LONDON – A book about a wealthy American family whose actions helped unleash the United States’ opioid epidemic — described by its author as a “story of hubris” — won Britain’s leading nonfiction book prize Tuesday.
Patrick Radden Keefe’s “Empire of Pain: The Secret History of the Sackler Dynasty” was awarded the 50,000 pound ($67,000) Baillie Gifford Prize during a ceremony at London’s Science Museum.
Keefe’s book chronicles the billionaire Sackler clan, owner of Purdue Pharma, whose members used their fortune to fund museums and art galleries around the world. A reckoning has come with the revelation that much of that fortune was based on OxyContin, a powerful prescription painkiller that the company developed in the 1990s and marketed aggressively to doctors.
“Empire of Pain” traces the rise of the family’s fortunes under three doctor brothers and their children, and its downfall in a web of lawsuits and bankruptcy proceedings.
Keefe said it was “a portrait of three generations of one family behaving very badly, but also on a deeper level a story about systems and about impunity.”
“I think in some ways it’s a story about hubris,” he said. “In a lot of ways it’s a story about denial."
Amid protests over its role in the opioid business, the Sackler name has been removed in recent years from wings and galleries at institutions including the Louvre in Paris and the Serpentine Gallery in London. Institutions including Britain’s National Portrait Gallery and the Tate galleries have stopped taking the family’s donations due to its role in the opioid crisis, which has been linked to more than 500,000 deaths in the U.S. alone since 2000.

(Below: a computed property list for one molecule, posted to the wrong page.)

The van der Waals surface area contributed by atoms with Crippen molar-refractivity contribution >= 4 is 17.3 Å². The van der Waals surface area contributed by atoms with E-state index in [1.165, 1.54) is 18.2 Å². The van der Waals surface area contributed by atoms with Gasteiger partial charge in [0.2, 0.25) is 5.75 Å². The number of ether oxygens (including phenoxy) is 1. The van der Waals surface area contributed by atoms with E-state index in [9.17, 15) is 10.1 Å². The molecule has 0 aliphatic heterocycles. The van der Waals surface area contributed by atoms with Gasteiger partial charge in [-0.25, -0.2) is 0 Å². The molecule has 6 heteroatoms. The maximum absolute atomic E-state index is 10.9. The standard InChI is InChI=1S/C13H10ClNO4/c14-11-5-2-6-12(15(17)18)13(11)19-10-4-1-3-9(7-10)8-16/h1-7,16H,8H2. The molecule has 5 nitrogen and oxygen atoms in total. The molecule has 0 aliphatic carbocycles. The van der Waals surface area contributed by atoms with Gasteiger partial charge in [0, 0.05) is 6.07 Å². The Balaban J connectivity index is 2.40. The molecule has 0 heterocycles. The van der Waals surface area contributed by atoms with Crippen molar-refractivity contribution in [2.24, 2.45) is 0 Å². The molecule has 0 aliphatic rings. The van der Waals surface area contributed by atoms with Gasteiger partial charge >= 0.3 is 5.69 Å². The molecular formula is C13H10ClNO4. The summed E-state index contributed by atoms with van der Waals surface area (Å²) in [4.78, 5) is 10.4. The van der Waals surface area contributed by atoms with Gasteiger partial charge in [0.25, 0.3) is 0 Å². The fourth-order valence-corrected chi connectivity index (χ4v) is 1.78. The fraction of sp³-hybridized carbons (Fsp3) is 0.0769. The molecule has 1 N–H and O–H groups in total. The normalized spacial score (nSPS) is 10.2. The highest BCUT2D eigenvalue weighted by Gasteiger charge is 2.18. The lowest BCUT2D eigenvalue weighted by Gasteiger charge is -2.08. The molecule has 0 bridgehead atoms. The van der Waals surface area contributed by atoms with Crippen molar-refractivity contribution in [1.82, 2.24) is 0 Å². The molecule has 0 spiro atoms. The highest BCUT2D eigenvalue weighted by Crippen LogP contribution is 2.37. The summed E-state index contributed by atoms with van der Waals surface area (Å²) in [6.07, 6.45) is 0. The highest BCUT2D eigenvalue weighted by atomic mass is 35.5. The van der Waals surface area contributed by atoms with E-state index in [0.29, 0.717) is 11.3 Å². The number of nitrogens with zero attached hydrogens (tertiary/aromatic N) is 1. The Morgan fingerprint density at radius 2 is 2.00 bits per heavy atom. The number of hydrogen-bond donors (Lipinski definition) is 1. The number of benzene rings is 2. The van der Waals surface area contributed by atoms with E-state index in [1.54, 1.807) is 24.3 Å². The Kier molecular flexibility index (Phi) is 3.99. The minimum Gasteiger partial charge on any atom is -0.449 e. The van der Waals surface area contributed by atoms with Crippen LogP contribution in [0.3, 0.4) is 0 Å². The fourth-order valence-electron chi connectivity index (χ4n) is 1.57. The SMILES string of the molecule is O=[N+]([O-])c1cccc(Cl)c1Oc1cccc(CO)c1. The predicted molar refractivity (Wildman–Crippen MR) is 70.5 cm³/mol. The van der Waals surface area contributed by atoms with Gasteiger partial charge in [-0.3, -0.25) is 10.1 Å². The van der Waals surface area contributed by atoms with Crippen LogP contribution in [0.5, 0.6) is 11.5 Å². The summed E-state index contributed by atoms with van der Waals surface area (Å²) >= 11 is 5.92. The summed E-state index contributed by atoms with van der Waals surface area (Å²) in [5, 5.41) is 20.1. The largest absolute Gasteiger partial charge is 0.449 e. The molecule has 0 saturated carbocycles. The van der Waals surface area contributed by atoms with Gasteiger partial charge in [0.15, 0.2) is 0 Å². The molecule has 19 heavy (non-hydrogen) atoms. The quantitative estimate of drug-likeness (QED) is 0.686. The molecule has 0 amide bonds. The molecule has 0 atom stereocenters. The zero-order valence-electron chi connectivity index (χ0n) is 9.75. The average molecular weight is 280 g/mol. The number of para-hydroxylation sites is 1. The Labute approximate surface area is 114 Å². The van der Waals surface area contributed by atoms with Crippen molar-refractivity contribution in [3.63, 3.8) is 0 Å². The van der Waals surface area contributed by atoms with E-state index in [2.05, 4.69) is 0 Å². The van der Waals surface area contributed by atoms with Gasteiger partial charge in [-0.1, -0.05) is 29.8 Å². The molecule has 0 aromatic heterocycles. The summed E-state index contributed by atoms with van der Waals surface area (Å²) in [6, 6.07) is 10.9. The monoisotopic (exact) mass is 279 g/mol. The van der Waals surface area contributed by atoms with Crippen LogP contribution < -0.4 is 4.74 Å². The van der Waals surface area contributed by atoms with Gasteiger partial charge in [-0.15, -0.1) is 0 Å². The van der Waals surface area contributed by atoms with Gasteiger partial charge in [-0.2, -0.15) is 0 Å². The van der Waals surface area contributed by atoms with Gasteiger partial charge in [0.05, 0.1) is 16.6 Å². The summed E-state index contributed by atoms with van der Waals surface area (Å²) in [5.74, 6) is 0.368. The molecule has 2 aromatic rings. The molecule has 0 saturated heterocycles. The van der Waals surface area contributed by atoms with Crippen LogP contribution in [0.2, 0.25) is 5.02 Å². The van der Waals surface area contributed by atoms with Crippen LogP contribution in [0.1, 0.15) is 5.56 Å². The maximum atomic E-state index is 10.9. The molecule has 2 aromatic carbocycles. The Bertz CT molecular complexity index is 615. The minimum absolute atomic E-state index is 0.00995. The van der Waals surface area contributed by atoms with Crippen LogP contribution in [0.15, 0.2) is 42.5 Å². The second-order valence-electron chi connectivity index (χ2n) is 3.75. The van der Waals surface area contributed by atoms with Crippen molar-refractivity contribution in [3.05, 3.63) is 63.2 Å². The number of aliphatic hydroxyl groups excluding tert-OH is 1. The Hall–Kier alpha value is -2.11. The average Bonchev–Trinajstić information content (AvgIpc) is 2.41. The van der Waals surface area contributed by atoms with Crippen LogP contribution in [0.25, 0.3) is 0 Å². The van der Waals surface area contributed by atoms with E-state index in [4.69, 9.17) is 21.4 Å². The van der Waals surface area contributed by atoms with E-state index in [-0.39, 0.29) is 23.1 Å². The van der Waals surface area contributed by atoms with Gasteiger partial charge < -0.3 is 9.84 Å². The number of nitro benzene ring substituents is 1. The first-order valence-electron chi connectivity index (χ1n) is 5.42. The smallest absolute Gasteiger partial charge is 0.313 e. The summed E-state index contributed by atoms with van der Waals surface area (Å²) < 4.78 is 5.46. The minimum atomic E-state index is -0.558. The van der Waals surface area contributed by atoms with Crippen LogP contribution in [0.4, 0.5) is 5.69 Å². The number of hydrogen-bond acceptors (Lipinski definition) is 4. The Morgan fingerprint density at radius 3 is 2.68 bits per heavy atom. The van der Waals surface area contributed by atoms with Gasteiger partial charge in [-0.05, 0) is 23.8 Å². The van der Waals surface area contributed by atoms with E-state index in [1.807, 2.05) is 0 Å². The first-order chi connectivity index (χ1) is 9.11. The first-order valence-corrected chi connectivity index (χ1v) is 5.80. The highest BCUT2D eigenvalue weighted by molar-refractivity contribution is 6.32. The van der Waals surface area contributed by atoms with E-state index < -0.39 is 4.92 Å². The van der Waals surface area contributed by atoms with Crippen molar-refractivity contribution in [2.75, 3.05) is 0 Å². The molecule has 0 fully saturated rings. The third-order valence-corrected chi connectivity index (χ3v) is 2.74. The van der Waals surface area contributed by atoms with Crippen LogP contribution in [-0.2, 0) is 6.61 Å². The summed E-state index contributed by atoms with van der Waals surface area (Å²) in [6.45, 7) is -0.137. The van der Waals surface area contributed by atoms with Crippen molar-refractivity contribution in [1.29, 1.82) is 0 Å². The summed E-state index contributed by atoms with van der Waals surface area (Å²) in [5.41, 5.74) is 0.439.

Some opioid deaths have been attributed to OxyContin and other prescription painkillers, though most are from illicit forms of opioids such as heroin and illegally made fentanyl.
Sackler family members have denied wrongdoing, although their company has pleaded guilty twice to federal crimes over their opioid practices. In September a U.S. federal judge gave conditional approval to a settlement that would remove the family from ownership of Purdue and reorganize the business into a charity-oriented company whose profits would go to government-directed efforts to prevent and treat addiction.
Accepting the prize, Keefe thanked “all of the many lawyers who advised me about what to do with all the incoming mail” when facing threats from the Sackler family during his work on the book.
“It wasn’t a situation where I ever thought about bailing, particularly under pressure from the family,” he told The Associated Press. “If anything, some of the pressure that I got persuaded me that I was probably on the right track.”
The Baillie Gifford Prize recognizes English-language books from any country in current affairs, history, politics, science, sport, travel, biography, autobiography and the arts.
“Empire of Pain” beat five other finalists: Cal Flyn’s environmental exploration “Islands of Abandonment”; Harald Jähner’s “Aftermath: Life in the Fallout of the Third Reich, 1945–1955”; Kei Miller’s essays on discrimination, “Things I Have Withheld”; John Preston’s media mogul biography “Fall: The Mystery of Robert Maxwell”; and Albanian writer Lea Ypi’s memoir “Free: Coming of Age at the End of History.”